For anyone ranging from a beginner to even a seasoned veteran of the fitness world diet and nutrition can seem really complicated. There’s a lot of information out there in magazines, social media and diet books. Sometimes these messages are conflicting and it can be difficult to know who to trust and listen to. Low vs High Fat Diets are a perfect example of this conundrum. Before you go ahead and make your decision make sure you read this blog to help you decide which, if either, is right for you.
THE most important thing for achieving weight loss is a caloric deficit, achieved by eating less and/or moving more. Typically I would advise clients to achieve such a deficit by removing a little bit of carbohydrate and fat from their diet whilst increasing daily physical activity levels.
I’m not disputing that high or low fat diets work for weight loss, but the reasoning behind why they work is often confused. There is nothing inherently fattening about fat or carbohydrate, other than the calories they contain. By completely removing an entire food group from your diet and not adequately replacing it your caloric intake is drastically reduced. Not only that, but so is the micronutrient content associated with fat and/or carbohydrate that cannot be replaced in other foods (Omega 3 fatty acids or insoluble fibre)
Having tried both approaches in my time I have learnt a lot and will be passing on my lessons to you, both good and bad, so that you do not have to make the same mistakes that I made.
Low Fat Diet
Firstly let’s look at low fat fat diets, or “clean eating”. Such diets are typically high in protein with regularly servings of lean sources such as chicken breast or cod/tuna, vegetables and wholegrain carbohydrates such as pasta or rice. Fat is limited to the smallest amount found in lean protein cuts or completely removed. The issue with this is that fat is crucial for bodily function and performs roles that no other nutrient can, chronic low consumption can lead to serious health concerns.
Another factor not often considered is satiation. Simply put, fat tastes good and is very filling. By completely removing it from the diet you may become increasing hungry as time goes on and increase the likelihood of your cheating on your diet and compromising progress.
High Fat Diet
On the opposite end of the spectrum we have high fat diets, which limit or in some cases completely remove carbohydrates from the diet. Such a diet is typically structured around large portions of meat, green leafy vegetables and a fat source (such as nuts or avocado) at every meal. Many people have followed the Atkins diet, or a ketogenic approach and successfully lost lots of weight, because they were in a caloric deficit.
The main reason why a high fat/low carbohydrate diet works is that you are completely eliminating a whole food group from your diet. Whilst carbohydrates do not contain as many calories as fat (4kcal/gram vs 9kcal/gram) they typically make up well over half of your daily energy intake. There is nothing inherently fattening about carbohydrates, or sugars, that means they should avoided or even completely removed from the diet.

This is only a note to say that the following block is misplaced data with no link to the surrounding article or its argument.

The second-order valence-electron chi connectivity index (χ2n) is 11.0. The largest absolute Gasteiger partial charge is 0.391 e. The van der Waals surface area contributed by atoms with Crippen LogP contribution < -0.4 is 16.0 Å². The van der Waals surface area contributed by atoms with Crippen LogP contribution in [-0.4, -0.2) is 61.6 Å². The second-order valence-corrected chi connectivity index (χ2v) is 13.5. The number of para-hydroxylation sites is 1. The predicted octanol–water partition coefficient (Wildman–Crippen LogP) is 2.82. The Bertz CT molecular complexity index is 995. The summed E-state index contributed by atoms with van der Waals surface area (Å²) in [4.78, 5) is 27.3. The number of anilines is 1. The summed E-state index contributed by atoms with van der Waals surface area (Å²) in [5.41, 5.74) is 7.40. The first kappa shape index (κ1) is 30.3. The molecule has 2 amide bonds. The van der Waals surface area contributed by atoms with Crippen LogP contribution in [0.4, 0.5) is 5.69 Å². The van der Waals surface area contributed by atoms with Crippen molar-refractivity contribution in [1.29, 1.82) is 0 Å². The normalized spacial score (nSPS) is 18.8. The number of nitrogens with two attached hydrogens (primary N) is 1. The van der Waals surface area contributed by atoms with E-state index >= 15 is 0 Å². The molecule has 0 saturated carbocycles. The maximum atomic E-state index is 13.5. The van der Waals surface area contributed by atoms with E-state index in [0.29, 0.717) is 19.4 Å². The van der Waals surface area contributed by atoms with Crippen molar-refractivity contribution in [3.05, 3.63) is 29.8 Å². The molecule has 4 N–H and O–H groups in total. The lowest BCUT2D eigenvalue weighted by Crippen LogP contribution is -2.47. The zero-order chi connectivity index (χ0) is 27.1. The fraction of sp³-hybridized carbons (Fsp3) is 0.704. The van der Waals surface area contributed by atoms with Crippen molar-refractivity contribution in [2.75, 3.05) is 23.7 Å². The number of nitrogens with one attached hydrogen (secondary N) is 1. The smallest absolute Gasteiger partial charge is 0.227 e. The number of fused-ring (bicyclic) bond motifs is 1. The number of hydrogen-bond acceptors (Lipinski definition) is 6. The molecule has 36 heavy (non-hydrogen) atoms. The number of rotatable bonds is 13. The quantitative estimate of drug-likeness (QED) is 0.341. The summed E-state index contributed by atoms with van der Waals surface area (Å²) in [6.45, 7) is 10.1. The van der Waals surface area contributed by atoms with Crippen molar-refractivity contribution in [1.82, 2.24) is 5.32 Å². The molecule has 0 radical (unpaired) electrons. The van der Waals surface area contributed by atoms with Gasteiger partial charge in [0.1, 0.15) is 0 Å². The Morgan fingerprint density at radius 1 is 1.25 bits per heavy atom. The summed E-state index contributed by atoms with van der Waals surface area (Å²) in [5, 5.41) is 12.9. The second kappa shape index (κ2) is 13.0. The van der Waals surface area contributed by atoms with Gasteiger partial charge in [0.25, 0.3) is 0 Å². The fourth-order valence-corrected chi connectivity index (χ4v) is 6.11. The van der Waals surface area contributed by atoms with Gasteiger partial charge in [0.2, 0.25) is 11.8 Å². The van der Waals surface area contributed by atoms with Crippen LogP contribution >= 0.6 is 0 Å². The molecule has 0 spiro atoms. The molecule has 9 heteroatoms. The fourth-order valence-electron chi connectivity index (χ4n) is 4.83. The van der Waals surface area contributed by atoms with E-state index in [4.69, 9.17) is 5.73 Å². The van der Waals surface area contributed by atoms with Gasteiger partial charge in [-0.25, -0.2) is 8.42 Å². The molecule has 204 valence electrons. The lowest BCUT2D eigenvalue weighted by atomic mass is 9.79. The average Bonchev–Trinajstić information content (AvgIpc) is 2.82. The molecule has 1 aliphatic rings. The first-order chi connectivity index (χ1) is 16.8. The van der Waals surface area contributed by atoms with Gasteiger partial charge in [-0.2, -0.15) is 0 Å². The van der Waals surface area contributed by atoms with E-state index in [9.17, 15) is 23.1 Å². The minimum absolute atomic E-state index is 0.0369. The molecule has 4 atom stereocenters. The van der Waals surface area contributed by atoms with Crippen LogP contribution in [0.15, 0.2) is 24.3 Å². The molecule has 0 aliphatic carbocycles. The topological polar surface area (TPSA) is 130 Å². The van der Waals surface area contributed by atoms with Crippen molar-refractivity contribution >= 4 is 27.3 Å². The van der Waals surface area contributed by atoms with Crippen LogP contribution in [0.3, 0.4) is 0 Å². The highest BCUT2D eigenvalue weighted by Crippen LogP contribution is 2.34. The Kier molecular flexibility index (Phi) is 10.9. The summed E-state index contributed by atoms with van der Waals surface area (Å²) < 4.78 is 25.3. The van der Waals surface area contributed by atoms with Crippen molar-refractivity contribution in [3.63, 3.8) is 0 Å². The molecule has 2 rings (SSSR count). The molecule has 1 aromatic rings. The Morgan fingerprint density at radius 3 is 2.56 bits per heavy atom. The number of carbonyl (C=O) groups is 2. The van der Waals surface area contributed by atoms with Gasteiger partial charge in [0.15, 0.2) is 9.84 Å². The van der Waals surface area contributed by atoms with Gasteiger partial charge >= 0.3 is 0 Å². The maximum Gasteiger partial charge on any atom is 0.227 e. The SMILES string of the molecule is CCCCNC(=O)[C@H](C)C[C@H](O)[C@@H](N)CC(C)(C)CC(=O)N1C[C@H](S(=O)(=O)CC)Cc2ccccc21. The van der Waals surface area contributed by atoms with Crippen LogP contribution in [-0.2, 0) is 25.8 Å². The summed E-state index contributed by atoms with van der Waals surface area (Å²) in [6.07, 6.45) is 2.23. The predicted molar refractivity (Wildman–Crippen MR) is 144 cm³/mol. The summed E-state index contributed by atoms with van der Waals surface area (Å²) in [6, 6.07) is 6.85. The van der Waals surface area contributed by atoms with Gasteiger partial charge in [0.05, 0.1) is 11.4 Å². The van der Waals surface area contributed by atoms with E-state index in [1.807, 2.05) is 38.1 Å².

Some people may experience rapid weight loss following a week or so of following a high fat diet, but the weight lost is not body fat. This quick drop in bodyweight occurs as our body stores of carbohydrate get used up and are not replaced in the diet. An average 80kg man will have approximately 400g of carbohydrate stored in his muscles, each gram storing an extra 3g of water. If exercising at the start of a high fat diet it would be possible for this man to lose an extra 1.5kg of bodyweight potentially skewing his view of the diets success.
Having followed a high fat/low carbohydrate diet approach previously, I can draw upon 2 positive lessons I learnt. Firstly, a portion green leafy vegetables, such as spinach, kale or broccoli, can be added to almost any meal or eaten as a side dish without ruining a meal. Additionally high fat diets put a big emphasis on foods that might otherwise not be regularly consumed in a typical diet; this includes nuts, oily fish and avocado. Incorporating these foods in to your diet is key for promoting optimal health when consumed in the right quantity for you and your goals.
Whilst it’s true that both high fat and low fat diets both work neither approach is sustainable and could lead to health problems long term. Unless you have a diagnosed medical condition, allergy or intolerance there is never any need to completely remove food groups from your diet. Instead, take the positives from each approach and aim to regularly consume vegetables with every meal including unsaturated fat sources such has oily fish, avocado and nuts in your diet whilst aiming to consume a maximum of 2 portions of fruit a day. Keep in mind that the 2 most important factors when dieting are reducing your caloric intake and finding an approach that works best for you and your lifestyle.